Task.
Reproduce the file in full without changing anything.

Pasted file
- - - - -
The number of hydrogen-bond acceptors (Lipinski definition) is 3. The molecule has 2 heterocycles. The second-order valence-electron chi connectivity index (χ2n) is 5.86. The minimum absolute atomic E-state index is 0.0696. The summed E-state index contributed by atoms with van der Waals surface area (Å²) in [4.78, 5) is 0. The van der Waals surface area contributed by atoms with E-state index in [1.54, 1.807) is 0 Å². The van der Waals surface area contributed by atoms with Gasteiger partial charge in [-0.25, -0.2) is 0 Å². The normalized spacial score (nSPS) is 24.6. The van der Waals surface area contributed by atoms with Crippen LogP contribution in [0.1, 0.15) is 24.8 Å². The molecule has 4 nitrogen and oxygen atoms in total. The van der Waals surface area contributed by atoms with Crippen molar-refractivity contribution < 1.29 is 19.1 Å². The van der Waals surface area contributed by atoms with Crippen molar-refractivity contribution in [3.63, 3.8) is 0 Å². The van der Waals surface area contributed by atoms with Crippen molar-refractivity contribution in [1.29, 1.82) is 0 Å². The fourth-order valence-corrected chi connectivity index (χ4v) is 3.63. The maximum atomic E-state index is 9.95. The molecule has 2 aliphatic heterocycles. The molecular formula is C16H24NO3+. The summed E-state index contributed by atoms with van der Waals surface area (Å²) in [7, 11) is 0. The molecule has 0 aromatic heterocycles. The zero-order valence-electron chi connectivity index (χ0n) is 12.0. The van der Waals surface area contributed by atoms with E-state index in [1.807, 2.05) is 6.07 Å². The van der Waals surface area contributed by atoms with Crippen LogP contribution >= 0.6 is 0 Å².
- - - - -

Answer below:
The number of hydrogen-bond acceptors (Lipinski definition) is 3. The molecule has 2 heterocycles. The second-order valence-electron chi connectivity index (χ2n) is 5.86. The minimum absolute atomic E-state index is 0.0696. The summed E-state index contributed by atoms with van der Waals surface area (Å²) in [4.78, 5) is 0. The van der Waals surface area contributed by atoms with E-state index in [1.54, 1.807) is 0 Å². The van der Waals surface area contributed by atoms with Gasteiger partial charge in [-0.25, -0.2) is 0 Å². The normalized spacial score (nSPS) is 24.6. The van der Waals surface area contributed by atoms with Crippen LogP contribution in [0.1, 0.15) is 24.8 Å². The molecule has 4 nitrogen and oxygen atoms in total. The van der Waals surface area contributed by atoms with Crippen molar-refractivity contribution < 1.29 is 19.1 Å². The van der Waals surface area contributed by atoms with Crippen molar-refractivity contribution in [3.63, 3.8) is 0 Å². The van der Waals surface area contributed by atoms with Crippen molar-refractivity contribution in [1.29, 1.82) is 0 Å². The fourth-order valence-corrected chi connectivity index (χ4v) is 3.63. The maximum atomic E-state index is 9.95. The molecule has 2 aliphatic heterocycles. The molecular formula is C16H24NO3+. The summed E-state index contributed by atoms with van der Waals surface area (Å²) in [7, 11) is 0. The molecule has 0 aromatic heterocycles. The zero-order valence-electron chi connectivity index (χ0n) is 12.0. The van der Waals surface area contributed by atoms with E-state index in [1.807, 2.05) is 6.07 Å². The van der Waals surface area contributed by atoms with Crippen LogP contribution >= 0.6 is 0 Å².